Garam Masala in Cold Process Soap

Today begins our fifth day of using kitchen spices in soap by using Garam Masala Powder, which contains cardamom, cinnamon, cloves, cumin, black pepper, and coriander.

Did you know that garam masala is Hindi for hot mixture? Garam actually refers to the intensity of the spices rather than heat like chili peppers are said to be “hot”. This is a blend of spices that are common in Indian and other South Asian cooking. Garam masala is typically used in curries and stews, but it has been used in other dishes and is only limited by the cook’s imagination.

Collect needed items:

Ingredients
Hydrogenated Soy
Palm Kernel Oil
Sunflower Oil
Sodium Hydroxide
water
Garam Masala Powder
Equipment
Scale
Soap Spoon
Gloves
Rubbermaid Drawer Organizer #2915
Immersion Blender
Time spent:
Weighing time: 8 minutes
Adding lye to water: 15 seconds, followed by 60 seconds of stirring
Heating of oils time: 90 seconds
Pouring lye solution into the fat mixture: 10 seconds
Using immersion blender to mix soap solution: 90 seconds
Adding Garam Masala Powder and mixing well: 30 seconds
Pour into mold: 10 seconds
Allow soap to rest: 24 hours
Recipe in ounces:
6 ounces Hydrogenated Soy
6 ounces Palm Kernel Oil
4 ounces Sunflower Oil

2.2 ounces Sodium Hydroxide
6 fl oz water

1 teaspoon Garam Masala Powder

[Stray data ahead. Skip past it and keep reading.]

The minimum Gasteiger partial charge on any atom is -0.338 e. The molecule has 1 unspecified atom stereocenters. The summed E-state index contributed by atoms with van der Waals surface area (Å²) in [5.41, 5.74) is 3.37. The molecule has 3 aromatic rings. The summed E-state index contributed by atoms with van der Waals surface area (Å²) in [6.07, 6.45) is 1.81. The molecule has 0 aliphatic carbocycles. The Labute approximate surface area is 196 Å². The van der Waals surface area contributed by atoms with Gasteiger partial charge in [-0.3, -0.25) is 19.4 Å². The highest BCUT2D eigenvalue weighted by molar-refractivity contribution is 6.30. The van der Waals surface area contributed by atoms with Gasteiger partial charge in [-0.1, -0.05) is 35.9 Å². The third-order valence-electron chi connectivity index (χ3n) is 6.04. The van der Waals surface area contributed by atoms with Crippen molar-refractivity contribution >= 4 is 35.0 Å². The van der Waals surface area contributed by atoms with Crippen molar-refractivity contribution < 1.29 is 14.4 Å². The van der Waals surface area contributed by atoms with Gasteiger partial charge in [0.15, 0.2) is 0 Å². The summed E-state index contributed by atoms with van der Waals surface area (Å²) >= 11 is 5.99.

We are going to use the higher end of the water recommendations in the Lye Calculator so we can mix the garam masala powder in easily. We are also making this soap in dry weather so the soap will dry/cure quickly. If you are making this in a humid location, please use a dehumidifier to help dry out the soaps.

Measure fixed oils on your scale. Warm the fixed oils on the stove or in the microwave. I melted the oils in the microwave. Add sodium hydroxide to the water. Mix well.

Combine oils and lye solution. Stir until thin trace. Upon light trace, add the garam masala powder. Stir well. Pour soap into molds. I used the Rubbermaid Drawer Organizers #2915 as the mold. Allow to sit until soap is firm.

The next morning cut into bars. Stack to allow good air circulation. Allow to cure for several days before using. Longer curing will result in a harder bar.

Notes:
I didn’t have any idea of what color the finished garam masala soap would be and I decided I was just going to be surprised. Well, I can promise that I was surprised with the final appearance of the soap. When I first pulled the soap out of the mold, my first thought was “Oh no! I didn’t mean for that to happen!” My soap was a purplish-brown color on the outside. When the soap was cut, the inside had a light tan color. After 48 hours, the purplish-brown color spread to cover the whole soap. The soap does not have a scent now, but it did have a spicy scent after the garam masala was added and during the gel phase. I would recommend leaving 1 teaspoon per pound of fat as the maximum usage rate because I think this soap is pretty with this amount.